The SA Human Rights Commission, which in 2007 defined the slogan “Kill the Boer, Kill the Farmer” as hate speech, was inundated with calls from the public complaining about Malema’s wicked remarks. An Afrikaner organisation, the Afrikanerbond, lodged a complaint with the commission, saying in its statement, “It is clear that neither the ANCYL or the ANC have the political will or power to rein in Mr Malema and his daily tirades against everything we hold dear in South Africa.” The organisation’s chief secretary, Jan Bosman, said there are about 750 to 850 attacks on farms each year, and that last year alone 120 people were murdered on farms. “Incitement to violence is a serious offence and with the current problem with rural safety, we simply do not need a politician such as Mr Malema to exacerbate the problem,” he said.

The official opposition, the Democratic Alliance (DA), said it would lay 351 complaints against Malema with the Human Rights Commission for singing the song. The names of 351 farmers and their complaints, gathered by the DA in the Northwest province, were to be handed over to the commission.

The KwaZulu-Natal Agricultural Union slammed Malema, with Koos Marais of the union’s security desk saying, “Such comments and slogans are unfair and irresponsible. This is ironic because recently Police Minister Nathi Mthethwa said the police will work towards reducing farm murders. There’s nothing to substantiate his claims of rape and the very farmers he incites violence against are playing a huge role in helping many HIV/Aids orphans throughout the country.”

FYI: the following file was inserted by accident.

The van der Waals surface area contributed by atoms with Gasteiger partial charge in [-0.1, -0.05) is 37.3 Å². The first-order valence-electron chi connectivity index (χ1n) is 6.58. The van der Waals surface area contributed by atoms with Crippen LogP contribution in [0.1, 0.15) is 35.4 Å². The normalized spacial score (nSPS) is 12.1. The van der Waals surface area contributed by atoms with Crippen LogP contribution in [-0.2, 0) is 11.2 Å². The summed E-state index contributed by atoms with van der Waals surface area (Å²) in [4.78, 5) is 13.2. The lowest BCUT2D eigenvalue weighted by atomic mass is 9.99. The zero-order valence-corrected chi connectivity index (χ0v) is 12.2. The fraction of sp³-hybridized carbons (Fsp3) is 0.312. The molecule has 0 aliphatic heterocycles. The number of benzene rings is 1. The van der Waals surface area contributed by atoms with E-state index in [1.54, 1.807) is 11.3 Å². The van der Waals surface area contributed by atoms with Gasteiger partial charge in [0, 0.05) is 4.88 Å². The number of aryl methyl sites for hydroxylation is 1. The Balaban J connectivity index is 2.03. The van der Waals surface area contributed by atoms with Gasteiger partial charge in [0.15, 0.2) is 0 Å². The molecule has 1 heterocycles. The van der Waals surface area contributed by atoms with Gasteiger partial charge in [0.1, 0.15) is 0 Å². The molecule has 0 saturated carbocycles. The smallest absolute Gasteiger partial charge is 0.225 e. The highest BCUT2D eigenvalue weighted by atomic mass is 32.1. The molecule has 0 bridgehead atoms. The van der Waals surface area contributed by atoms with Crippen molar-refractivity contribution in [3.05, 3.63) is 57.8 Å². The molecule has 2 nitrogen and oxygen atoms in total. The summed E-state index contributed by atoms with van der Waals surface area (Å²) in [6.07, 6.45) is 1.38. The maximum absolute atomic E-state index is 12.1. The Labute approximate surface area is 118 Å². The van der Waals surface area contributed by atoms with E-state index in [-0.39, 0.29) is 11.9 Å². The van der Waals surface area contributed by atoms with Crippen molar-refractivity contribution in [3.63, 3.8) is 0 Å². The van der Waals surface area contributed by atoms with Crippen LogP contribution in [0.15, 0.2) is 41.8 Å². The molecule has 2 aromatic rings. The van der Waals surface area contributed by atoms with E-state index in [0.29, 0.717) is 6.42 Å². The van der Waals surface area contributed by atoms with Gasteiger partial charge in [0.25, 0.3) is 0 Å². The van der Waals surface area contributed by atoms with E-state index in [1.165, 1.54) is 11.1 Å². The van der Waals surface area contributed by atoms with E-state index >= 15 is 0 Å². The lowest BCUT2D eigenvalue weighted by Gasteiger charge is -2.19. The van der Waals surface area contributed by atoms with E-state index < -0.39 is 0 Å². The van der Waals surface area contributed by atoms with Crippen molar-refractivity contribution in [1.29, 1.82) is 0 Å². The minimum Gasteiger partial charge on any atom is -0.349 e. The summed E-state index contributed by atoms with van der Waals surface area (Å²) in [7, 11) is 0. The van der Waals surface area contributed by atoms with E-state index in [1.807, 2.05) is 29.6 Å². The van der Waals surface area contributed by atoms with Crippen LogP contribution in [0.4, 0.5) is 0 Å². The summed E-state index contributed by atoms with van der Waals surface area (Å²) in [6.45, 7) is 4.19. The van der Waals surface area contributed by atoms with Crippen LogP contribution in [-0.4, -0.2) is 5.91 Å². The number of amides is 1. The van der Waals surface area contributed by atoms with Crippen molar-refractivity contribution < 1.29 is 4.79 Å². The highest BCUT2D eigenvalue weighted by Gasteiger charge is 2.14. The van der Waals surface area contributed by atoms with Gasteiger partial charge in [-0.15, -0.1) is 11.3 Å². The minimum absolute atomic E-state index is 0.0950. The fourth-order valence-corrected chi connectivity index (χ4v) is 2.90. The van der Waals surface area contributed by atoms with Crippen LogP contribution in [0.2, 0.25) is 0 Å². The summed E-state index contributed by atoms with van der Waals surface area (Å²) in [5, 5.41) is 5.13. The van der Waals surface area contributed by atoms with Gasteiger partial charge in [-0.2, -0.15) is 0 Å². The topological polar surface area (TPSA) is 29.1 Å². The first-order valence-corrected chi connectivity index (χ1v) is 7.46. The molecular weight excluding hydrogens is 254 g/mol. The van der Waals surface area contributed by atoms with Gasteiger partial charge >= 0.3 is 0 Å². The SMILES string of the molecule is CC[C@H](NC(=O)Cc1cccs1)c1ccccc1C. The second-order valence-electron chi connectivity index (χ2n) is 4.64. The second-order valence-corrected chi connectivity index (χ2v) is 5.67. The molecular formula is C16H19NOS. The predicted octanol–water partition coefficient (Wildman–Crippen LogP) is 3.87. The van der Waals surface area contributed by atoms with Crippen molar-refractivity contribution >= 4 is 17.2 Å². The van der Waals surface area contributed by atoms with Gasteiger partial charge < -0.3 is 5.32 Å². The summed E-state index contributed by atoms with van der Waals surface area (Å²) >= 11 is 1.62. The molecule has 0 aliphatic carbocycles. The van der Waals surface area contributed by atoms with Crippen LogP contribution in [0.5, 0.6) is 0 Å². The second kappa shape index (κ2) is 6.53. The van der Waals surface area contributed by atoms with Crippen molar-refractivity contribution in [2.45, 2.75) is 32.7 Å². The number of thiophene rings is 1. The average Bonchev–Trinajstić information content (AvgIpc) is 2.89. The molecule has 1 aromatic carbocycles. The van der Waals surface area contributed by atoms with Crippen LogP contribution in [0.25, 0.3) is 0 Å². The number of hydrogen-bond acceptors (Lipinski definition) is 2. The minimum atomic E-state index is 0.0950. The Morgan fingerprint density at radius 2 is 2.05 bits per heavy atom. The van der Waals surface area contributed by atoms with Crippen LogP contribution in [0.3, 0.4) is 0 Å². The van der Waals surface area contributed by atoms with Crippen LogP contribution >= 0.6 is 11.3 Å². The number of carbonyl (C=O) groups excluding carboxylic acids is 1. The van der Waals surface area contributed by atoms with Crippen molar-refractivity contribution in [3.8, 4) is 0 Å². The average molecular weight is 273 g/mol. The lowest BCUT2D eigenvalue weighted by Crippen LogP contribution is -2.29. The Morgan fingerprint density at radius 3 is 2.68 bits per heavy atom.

The ANC Leadership Refuses to Condemn Him

No senior ANC minister has, to date, condemned Malema for his utterance! Not one. The ANC’s spokesman Ishmael Mnisi said it had “not decided” whether to even meet Malema to “talk” with him about the matter! He added, “We wouldn’t appreciate any statements against any member of our society, including whites... they are also South Africans”; but this sounded very hollow given the fact that senior ANC leaders could not even find it in themselves to “talk” with Malema about his racial and inflammatory utterances!